The Great Gatsby, or, Fitzgerald with added bells and whistles.

Jay Gatsby (Leonardo DiCaprio): shit-eating grin
Jay Gatsby (Leonardo DiCaprio): shit-eating grin

I first read The Great Gatsby around this time last year, on a plane heading towards Newark via Heathrow, on the recommendation of one of my tutors at NUIG, in the spirit of If There’s One Thing You Need To Do Before You Visit Princeton, etc. I thoroughly enjoyed it (well, at the time it *was* my first pleasure read in about ten months), and ever since then, I’ve kept a close eye on the film adaptation, which will be arriving in cinemas in the next number of months.

I want to make one thing clear: I love Baz Luhrmann’s films. I honestly do (skipping Australia, I just never got around to that). My love for Shakespeare was shaped by Romeo + Juliet. Moulin Rouge! is one of my favourite films of all time, mainly because I’m a sucker for musicals and I only realised that two years ago (didn’t stop fifteen year old me play it repeatedly on DVD, however). Strictly Ballroom is sweet and romantic and has loads of wonderful dance moves and an animated sequence in the middle. And that Chanel advert, amidst the whole Why Won’t You Let Nicole Kidman Live Her Life, That Is, A Life With A Poor Hot Writer, was my first introduction to Clair de Lune and Debussy, and is generally quite gorgeous.

But after seeing the first trailer, as well as watching the recent second one, I am very concerned. The novel itself is set in a very distinct time period, just between the Great War and the Great Depression — so, in that case, you can either respect the world of the novel or go in a wholly different direction. Luhrmann seems to have taken the latter option, prompting many questions similar to the beat of ‘why can I hear Kanye West/Lana del Rey/Jack White in the background?’ (Here’s a link to an article describing his decision to go with Jay-Z as musical collaborator. I’m not sure if  ‘We knew we had to unlock for the audience a way of letting them feel what it was like to read Fitzgerald’s book in the 1920s – to be in New York City at that time’ necessarily should mean LET’S PUT HIP HOP IN THE FILM.) I’m not saying that that in general is a very bad idea: it worked very well for Moulin Rouge!, which itself did not make any claims to historical accuracy, and Sofia Coppola’s Marie Antoinette wore its anachronisms on its sleeve to great effect. But are these 3D effects, Beyoncé Knowles, and dizzying camera angles truly representative of the heart of the novel? Feel free to disagree with me, but what stands out for me is the melancholy and the deep sadness at the novel’s core — that green light, which unfortunately is rendered very garishly in both trailers. At the moment, the film looks too much like a Harry Potter film, and whereas I wouldn’t mind a guilty pleasure flick that you hate to love but love regardless despite what everyone else may say, I don’t think Gatsby deserves that.

this is a film about mildly interested people.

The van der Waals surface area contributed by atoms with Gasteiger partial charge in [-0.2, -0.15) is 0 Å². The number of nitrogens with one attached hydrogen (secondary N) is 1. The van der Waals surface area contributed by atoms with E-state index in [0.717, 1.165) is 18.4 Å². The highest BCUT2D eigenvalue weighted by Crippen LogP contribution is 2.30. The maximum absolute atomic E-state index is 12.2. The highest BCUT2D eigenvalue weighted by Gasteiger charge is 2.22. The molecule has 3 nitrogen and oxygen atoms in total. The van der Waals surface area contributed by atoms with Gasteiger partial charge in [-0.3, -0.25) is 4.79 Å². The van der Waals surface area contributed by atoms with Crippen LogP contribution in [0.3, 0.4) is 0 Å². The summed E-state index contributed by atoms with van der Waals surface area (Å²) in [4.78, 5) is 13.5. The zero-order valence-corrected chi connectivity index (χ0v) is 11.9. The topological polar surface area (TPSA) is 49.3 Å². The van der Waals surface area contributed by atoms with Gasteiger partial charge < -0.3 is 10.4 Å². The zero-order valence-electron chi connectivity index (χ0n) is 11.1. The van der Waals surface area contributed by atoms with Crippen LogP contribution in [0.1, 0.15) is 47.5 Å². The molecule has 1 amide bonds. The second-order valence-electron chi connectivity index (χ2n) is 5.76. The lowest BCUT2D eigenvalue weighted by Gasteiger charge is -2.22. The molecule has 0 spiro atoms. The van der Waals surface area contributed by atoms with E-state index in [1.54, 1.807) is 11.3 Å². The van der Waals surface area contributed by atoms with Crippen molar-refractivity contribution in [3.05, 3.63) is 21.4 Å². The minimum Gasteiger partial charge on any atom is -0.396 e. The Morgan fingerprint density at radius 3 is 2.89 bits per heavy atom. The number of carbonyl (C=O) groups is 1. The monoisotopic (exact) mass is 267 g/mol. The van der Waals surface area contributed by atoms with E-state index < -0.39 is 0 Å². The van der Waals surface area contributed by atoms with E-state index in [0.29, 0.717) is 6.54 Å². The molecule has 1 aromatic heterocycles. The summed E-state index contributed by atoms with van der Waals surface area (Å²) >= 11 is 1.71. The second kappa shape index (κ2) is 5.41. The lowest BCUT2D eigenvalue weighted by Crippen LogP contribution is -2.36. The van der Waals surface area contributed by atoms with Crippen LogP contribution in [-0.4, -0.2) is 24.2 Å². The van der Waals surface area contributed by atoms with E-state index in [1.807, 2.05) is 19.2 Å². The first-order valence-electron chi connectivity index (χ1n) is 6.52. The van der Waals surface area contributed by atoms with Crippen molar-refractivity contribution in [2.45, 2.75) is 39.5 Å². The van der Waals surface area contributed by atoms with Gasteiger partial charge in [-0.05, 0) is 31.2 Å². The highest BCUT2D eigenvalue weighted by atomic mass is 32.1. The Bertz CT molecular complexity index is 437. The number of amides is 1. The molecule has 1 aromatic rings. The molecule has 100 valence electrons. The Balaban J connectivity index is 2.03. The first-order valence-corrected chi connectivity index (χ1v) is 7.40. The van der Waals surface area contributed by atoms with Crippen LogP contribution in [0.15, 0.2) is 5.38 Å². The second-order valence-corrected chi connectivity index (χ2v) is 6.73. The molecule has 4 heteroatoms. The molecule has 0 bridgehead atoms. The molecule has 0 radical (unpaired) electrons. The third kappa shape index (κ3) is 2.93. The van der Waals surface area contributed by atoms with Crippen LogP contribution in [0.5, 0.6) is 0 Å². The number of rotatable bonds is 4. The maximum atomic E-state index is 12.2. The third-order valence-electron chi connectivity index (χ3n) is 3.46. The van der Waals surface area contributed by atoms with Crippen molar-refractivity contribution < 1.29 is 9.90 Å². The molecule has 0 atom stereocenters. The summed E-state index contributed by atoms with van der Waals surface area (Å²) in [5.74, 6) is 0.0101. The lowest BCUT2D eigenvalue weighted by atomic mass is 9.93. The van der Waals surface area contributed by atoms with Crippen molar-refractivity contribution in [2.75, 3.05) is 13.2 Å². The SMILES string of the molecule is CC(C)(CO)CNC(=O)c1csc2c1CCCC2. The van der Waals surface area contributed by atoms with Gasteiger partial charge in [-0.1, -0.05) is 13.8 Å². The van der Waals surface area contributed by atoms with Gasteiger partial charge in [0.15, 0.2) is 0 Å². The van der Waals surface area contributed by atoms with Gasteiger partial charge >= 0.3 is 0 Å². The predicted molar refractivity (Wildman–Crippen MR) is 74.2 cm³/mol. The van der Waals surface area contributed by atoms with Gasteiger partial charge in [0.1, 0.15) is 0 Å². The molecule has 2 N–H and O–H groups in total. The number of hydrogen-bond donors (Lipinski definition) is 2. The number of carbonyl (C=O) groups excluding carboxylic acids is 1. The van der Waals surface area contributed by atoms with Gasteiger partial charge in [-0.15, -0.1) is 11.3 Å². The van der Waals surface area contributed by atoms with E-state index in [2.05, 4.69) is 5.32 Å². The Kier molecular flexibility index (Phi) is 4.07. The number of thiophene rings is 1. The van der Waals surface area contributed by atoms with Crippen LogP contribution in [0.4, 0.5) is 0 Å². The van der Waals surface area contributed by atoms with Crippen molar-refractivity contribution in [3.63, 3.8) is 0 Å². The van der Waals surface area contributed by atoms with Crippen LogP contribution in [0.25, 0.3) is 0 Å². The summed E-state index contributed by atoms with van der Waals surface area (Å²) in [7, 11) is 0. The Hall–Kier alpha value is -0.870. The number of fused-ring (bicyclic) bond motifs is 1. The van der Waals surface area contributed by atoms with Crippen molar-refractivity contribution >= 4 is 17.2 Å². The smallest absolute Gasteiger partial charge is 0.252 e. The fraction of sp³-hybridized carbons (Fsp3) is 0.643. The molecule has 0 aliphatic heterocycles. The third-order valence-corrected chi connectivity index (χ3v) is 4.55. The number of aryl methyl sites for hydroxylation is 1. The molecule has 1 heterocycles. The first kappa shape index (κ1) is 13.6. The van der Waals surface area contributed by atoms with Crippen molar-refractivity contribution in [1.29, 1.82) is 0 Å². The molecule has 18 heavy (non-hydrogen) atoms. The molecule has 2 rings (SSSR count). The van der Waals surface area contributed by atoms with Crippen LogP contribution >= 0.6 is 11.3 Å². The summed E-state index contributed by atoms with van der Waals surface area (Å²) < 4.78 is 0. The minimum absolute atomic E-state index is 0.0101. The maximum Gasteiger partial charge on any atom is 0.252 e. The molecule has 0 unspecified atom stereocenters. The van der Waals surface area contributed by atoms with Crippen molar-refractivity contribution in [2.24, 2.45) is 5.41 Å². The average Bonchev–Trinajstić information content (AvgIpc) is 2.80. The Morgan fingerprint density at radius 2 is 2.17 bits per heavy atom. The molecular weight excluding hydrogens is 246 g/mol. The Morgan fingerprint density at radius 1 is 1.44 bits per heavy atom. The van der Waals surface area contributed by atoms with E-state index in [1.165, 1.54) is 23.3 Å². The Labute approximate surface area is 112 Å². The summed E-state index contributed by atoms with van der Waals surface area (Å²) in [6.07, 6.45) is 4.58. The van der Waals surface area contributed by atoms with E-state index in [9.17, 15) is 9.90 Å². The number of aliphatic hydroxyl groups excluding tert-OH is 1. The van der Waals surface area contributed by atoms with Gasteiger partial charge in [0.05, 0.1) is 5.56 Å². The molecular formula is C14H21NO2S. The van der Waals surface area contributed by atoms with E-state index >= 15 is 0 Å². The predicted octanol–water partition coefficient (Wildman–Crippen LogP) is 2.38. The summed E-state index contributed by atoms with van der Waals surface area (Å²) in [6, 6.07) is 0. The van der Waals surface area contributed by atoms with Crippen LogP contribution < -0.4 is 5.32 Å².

this is a film about mildly interested people.

I’d be grateful for any thoughts. I know my experience of the novel doesn’t quite encompass what everyone else may think, so: what do YOU think? In the meantime, I recommend this to pass the time.


6 thoughts on “The Great Gatsby, or, Fitzgerald with added bells and whistles.

  1. THANK YOU! I got the same feeling from the trailers. While I absolutely adore Baz and thought his use of pop music in “Moulin” was a cool device at the time, now I look back & I’m just not that jazzed about it. (No pun intended.)

    I like the way you think! At least in Coppola’s “Marie Antoinette” the pop music was background music and it reflected the mood of isolation, ennuí and melancholy. This rap-hip hop doesn’t seem to reflect either the care-free prohibition-era setting or the central themes of social inadequacy and sadness that F. Scott intended. [I sincerely hope nobody sings in this new flick.]

    My final bone of contention: Toby MacGuire is the honest-to-God worst choice to play Nick Caraway. And they thought Mia Farrow as ‘Daisy’ in the Redford rendition was a miscast!

    1. Thank you for your comments! I think the contemporary DNA works well for Moulin Rouge!, but I don’t think he should be aiming to replicate the same aesthetic for this, as the novel is an entirely different beast from the story he meant to tell in MR.

      I don’t particularly mind Tobey Maguire myself (I don’t know, it must be my childhood attachment to the Spider-Man films, but who’s to say), and if anyone has to sing, let it be Carey Mulligan. That girl can hold a note. But regardless, I look forward to this with a great degree of apprehension! Oh dear…

      1. I just think Toby looks too young…like he just fell off the turnip truck! Nick Carraway wasn’t supposed to be as worldly as Gatsby and his friends, but not that naïve. [Or naïve-looking, I should say.]

        Yes, apprehension is the correct word. My prediction for an absolute dumpster fire of a movie will by “Grace of Monaco” with Nicole Kidman cast in the lead.

      2. Ha! I kinda want Grace of Monaco to be good. But that is the part of me that likes to think the best of people, and wants things to be good for the sake of those working on it.

        Sometimes I’m too kind. It shows.

      3. January Jones! She’s a dead ringer!

        I do think that Nicole Kidman can carry off the airs and graces that Grace Kelly carried off effortlessly, she’s been able to do that before. But hey, I like Nicole, so I admit some bias. Need to see pictures of her in the role though.

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